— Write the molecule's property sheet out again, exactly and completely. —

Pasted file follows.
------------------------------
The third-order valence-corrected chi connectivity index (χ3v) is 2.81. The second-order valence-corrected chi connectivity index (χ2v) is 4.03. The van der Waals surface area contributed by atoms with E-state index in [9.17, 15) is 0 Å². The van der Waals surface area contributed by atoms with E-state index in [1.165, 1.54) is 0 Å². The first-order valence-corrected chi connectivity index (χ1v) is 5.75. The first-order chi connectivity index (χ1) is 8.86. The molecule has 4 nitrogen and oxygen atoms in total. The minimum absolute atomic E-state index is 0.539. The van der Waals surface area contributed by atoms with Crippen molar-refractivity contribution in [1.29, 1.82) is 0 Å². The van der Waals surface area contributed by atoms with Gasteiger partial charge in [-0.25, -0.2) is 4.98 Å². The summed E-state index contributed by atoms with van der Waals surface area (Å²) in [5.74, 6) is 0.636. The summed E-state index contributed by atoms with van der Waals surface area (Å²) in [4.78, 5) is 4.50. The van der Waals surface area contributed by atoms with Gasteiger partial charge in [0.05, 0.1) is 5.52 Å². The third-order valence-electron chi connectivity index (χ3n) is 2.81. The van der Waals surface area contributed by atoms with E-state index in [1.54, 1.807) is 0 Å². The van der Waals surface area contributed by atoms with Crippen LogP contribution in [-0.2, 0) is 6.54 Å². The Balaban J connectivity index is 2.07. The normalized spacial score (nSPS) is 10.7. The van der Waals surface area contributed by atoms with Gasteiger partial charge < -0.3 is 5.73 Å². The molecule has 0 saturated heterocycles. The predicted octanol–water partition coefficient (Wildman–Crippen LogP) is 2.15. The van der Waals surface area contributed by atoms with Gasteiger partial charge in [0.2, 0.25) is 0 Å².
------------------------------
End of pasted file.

The third-order valence-corrected chi connectivity index (χ3v) is 2.81. The second-order valence-corrected chi connectivity index (χ2v) is 4.03. The van der Waals surface area contributed by atoms with E-state index in [9.17, 15) is 0 Å². The van der Waals surface area contributed by atoms with E-state index in [1.165, 1.54) is 0 Å². The first-order valence-corrected chi connectivity index (χ1v) is 5.75. The first-order chi connectivity index (χ1) is 8.86. The molecule has 4 nitrogen and oxygen atoms in total. The minimum absolute atomic E-state index is 0.539. The van der Waals surface area contributed by atoms with Crippen molar-refractivity contribution in [1.29, 1.82) is 0 Å². The van der Waals surface area contributed by atoms with Gasteiger partial charge in [-0.25, -0.2) is 4.98 Å². The summed E-state index contributed by atoms with van der Waals surface area (Å²) in [5.74, 6) is 0.636. The summed E-state index contributed by atoms with van der Waals surface area (Å²) in [4.78, 5) is 4.50. The van der Waals surface area contributed by atoms with Gasteiger partial charge in [0.05, 0.1) is 5.52 Å². The third-order valence-electron chi connectivity index (χ3n) is 2.81. The van der Waals surface area contributed by atoms with E-state index in [1.54, 1.807) is 0 Å². The van der Waals surface area contributed by atoms with Crippen LogP contribution in [-0.2, 0) is 6.54 Å². The Balaban J connectivity index is 2.07. The normalized spacial score (nSPS) is 10.7. The van der Waals surface area contributed by atoms with Gasteiger partial charge < -0.3 is 5.73 Å². The molecule has 0 saturated heterocycles. The predicted octanol–water partition coefficient (Wildman–Crippen LogP) is 2.15. The van der Waals surface area contributed by atoms with Gasteiger partial charge in [0.2, 0.25) is 0 Å².